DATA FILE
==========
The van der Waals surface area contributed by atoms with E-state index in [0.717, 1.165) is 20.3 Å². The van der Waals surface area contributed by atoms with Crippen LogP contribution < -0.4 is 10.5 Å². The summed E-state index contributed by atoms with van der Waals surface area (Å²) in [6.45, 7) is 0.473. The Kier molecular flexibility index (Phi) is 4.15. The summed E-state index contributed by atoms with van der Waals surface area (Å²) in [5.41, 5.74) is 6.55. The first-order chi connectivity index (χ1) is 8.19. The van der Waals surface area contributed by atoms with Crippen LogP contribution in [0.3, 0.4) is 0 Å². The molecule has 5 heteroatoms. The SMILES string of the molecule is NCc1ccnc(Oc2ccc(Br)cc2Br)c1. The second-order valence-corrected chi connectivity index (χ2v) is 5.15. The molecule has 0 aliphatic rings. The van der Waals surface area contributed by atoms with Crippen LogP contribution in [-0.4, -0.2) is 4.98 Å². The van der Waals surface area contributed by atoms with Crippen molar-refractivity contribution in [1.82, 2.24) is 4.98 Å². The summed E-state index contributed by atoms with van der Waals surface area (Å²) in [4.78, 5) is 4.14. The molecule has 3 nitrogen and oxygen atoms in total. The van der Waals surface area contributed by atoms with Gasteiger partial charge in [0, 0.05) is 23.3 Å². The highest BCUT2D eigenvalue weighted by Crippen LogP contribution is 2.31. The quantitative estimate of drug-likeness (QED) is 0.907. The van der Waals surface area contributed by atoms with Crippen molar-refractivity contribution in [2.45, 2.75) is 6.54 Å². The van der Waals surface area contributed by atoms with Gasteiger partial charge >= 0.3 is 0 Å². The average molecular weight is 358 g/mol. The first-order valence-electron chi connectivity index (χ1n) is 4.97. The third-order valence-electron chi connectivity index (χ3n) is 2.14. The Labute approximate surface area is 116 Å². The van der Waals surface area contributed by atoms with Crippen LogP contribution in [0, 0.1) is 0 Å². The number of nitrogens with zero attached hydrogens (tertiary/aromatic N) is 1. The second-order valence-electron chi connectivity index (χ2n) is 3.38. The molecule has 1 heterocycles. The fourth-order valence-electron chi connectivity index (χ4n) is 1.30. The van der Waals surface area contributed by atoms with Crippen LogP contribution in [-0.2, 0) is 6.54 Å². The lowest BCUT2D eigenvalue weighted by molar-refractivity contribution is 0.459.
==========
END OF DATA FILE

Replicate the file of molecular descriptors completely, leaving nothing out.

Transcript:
The van der Waals surface area contributed by atoms with E-state index in [0.717, 1.165) is 20.3 Å². The van der Waals surface area contributed by atoms with Crippen LogP contribution < -0.4 is 10.5 Å². The summed E-state index contributed by atoms with van der Waals surface area (Å²) in [6.45, 7) is 0.473. The Kier molecular flexibility index (Phi) is 4.15. The summed E-state index contributed by atoms with van der Waals surface area (Å²) in [5.41, 5.74) is 6.55. The first-order chi connectivity index (χ1) is 8.19. The van der Waals surface area contributed by atoms with Crippen LogP contribution in [0.3, 0.4) is 0 Å². The molecule has 5 heteroatoms. The SMILES string of the molecule is NCc1ccnc(Oc2ccc(Br)cc2Br)c1. The second-order valence-corrected chi connectivity index (χ2v) is 5.15. The molecule has 0 aliphatic rings. The van der Waals surface area contributed by atoms with Crippen LogP contribution in [-0.4, -0.2) is 4.98 Å². The van der Waals surface area contributed by atoms with Crippen molar-refractivity contribution in [1.82, 2.24) is 4.98 Å². The summed E-state index contributed by atoms with van der Waals surface area (Å²) in [4.78, 5) is 4.14. The molecule has 3 nitrogen and oxygen atoms in total. The van der Waals surface area contributed by atoms with Gasteiger partial charge in [0, 0.05) is 23.3 Å². The highest BCUT2D eigenvalue weighted by Crippen LogP contribution is 2.31. The quantitative estimate of drug-likeness (QED) is 0.907. The van der Waals surface area contributed by atoms with Crippen molar-refractivity contribution in [2.45, 2.75) is 6.54 Å². The van der Waals surface area contributed by atoms with Gasteiger partial charge >= 0.3 is 0 Å². The average molecular weight is 358 g/mol. The first-order valence-electron chi connectivity index (χ1n) is 4.97. The third-order valence-electron chi connectivity index (χ3n) is 2.14. The Labute approximate surface area is 116 Å². The van der Waals surface area contributed by atoms with Crippen LogP contribution in [0, 0.1) is 0 Å². The number of nitrogens with zero attached hydrogens (tertiary/aromatic N) is 1. The second-order valence-electron chi connectivity index (χ2n) is 3.38. The molecule has 1 heterocycles. The fourth-order valence-electron chi connectivity index (χ4n) is 1.30. The van der Waals surface area contributed by atoms with Crippen LogP contribution in [-0.2, 0) is 6.54 Å². The lowest BCUT2D eigenvalue weighted by molar-refractivity contribution is 0.459.